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What size should a lexicon be ?

The standard does not impose constraints on the size of the lexicon. The number of cells is dependent on the language and the analysis. The number of lexemes is dependent on the language, part of speech, and available documentation. The number of forms in the end is roughly the product of the number of cells and lexemes (though overabundance, defective, and other variations can have an impact on this). The more lexemes documented the better. In less documented languages, it might be useful to create a lexicon with less than 100 lexemes, or a few hundred. In well-documented languages, one might aim for a few thousand. Above this, it is useful to use frequency information to filter out or annotate very rare lexemes.

Is it necessary to include all the information described in the standard?

Minimally, a valid paralex lexicon includes a forms table with just a few columns: form_id, lexeme, cell, and either phon_form or orth_form; as well as a .package.json metadata file. Adding tables for sounds, cells and feature-values is highly recommended in order to make the conventions used in the forms table explicit.

Furthermore, the standard provides optional ways to encode much richer lexicons (accounting for variation, overabundance, defectivity, frequency information, inflection classes, etc.).

How should one choose a license ?

In choosing licenses, be very careful of respecting existing licenses of material used, and to respect the CARE principles where relevant. When possible, we recommend the usage of open licenses. Some tools exist to help choose a specific license, for example choose a license . com, or the Creative commons license chooser.

Is it necessary to write python code to use the standard ?

To follow this standard, a dataset only needs to use frictionless metadata (the package.json file), fit the obligations in the standard and use the specifications. One could perfectly well use other tools and programming languages to do this, relying on the default paralex.package.json which defines the standard specifications.

Writing the metadata json file by hand is not a good solution: it is very boring, not a very human friendly format, and very easy to make mistakes. Thus, we provide a python package to help out.

We understand that not all dataset creators have someone in their team with the relevant expertise to make use of the python package. However, at the end of projects, it is common to contract web developers to create a showcase site for the dataset. Our suggestion is to use some of this budget to hire someone to do the (very little) coding, validation, and writing of tests for the data.

What is a word ?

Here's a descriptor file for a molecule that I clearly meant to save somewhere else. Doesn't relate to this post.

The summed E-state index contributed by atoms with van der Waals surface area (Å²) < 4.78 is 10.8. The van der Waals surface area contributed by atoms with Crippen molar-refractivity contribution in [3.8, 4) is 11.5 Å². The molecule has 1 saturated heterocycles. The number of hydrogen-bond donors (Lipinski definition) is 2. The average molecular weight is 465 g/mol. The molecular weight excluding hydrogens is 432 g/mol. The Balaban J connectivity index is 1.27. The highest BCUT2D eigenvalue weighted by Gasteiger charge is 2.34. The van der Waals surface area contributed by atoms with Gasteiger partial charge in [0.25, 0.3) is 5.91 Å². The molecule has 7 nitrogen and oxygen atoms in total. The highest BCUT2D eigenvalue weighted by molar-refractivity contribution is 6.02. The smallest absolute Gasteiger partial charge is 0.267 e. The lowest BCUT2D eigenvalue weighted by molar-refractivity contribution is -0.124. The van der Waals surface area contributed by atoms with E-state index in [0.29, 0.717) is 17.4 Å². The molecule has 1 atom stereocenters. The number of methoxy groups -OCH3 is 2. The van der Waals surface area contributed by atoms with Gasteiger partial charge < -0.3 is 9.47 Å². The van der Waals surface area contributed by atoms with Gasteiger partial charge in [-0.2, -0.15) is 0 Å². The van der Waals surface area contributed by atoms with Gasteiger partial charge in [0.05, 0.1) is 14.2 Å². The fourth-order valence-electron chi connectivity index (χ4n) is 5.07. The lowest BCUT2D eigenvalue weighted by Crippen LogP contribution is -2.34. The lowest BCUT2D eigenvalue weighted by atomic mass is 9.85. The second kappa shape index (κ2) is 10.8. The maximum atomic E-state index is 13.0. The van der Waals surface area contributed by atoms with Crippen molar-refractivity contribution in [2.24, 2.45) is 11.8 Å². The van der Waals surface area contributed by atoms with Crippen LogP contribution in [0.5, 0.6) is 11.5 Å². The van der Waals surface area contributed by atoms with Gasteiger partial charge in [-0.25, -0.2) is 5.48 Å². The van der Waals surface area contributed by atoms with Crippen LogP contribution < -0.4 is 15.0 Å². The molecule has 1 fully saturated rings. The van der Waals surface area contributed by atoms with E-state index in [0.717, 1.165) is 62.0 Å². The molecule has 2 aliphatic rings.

Rows of the forms table document word forms. But what is a word ? Do clitic pronouns, pre-verbs, converbs, etc. belong in the paradigm ? Again, this is a matter of analysis, and different choices might be valid for a same set of data. Dataset authors are responsible for these analytic choices, and should document them explicitly.

If choosing an extensive approach (eg. including material which other analyses might separate from the word), we recommend making use of the segmented_orth_form and segmented_phon_form or custom columns to mark the boundaries, making it possible for data users to filter them out as needed.

How is this different from Unimorph ?

Paralex lexicons aim to fill a need for more flexible and precise annotation of morphological systems. While we recommend to also provide morphological cells using the UNIMORPH schema, many linguistic analyses, whether synchronic or diachronic, quantitative or qualitative, benefit from also expressing these in other annotation scheme, such as Universal Dependency, or language-specific tags. UNIMORPH lexicons provide orthographic inflected forms, which is crucial for any applications which make use of corpora. However, we find that for linguistic purposes, a phonemic or phonetic representation is also important. Furthermore, we provide conventions to add rich, linguistically relevant information such as variation (see the tags table), frequency information, glosses (see the lexeme table), comments or alternate notations at any level (forms, cells, features, lexemes, frequency, tags) and more. In order to improve the FAIRness and CAREness of datasets, Paralex lexicons add rich frictionless metadata and custom data sheets.

UNIMORPH lexicons can often serve as the basis for Paralex lexicons, with the main processing step being to transcribe the orthographic forms into some phonemic or phonetic notation; and to carefully add linguistically relevant information. In the other direction, Paralex lexicons, if they provide an equivalent for each cell in the UNIMORPH schema, can easily be exported into valid UNIMORPH lexicons.

The Paralex standard owes a lot to CLDF: it is our attempt to apply to inflectional lexicons the data practices disseminated by the Cross-Linguistic Linked Data project (CLLD). Although the type of datasets, the analyses which can be made of them, and the details of the standard are distinct, Paralex follows the same design principles. Like CLDF datasets, Paralex lexicons are constituted of relational databases written as sets of csv files, and accompanied by metadata in json format. Both also refer (and delegate meaning) to other vocabularies such as Glottolog, CLTS, etc.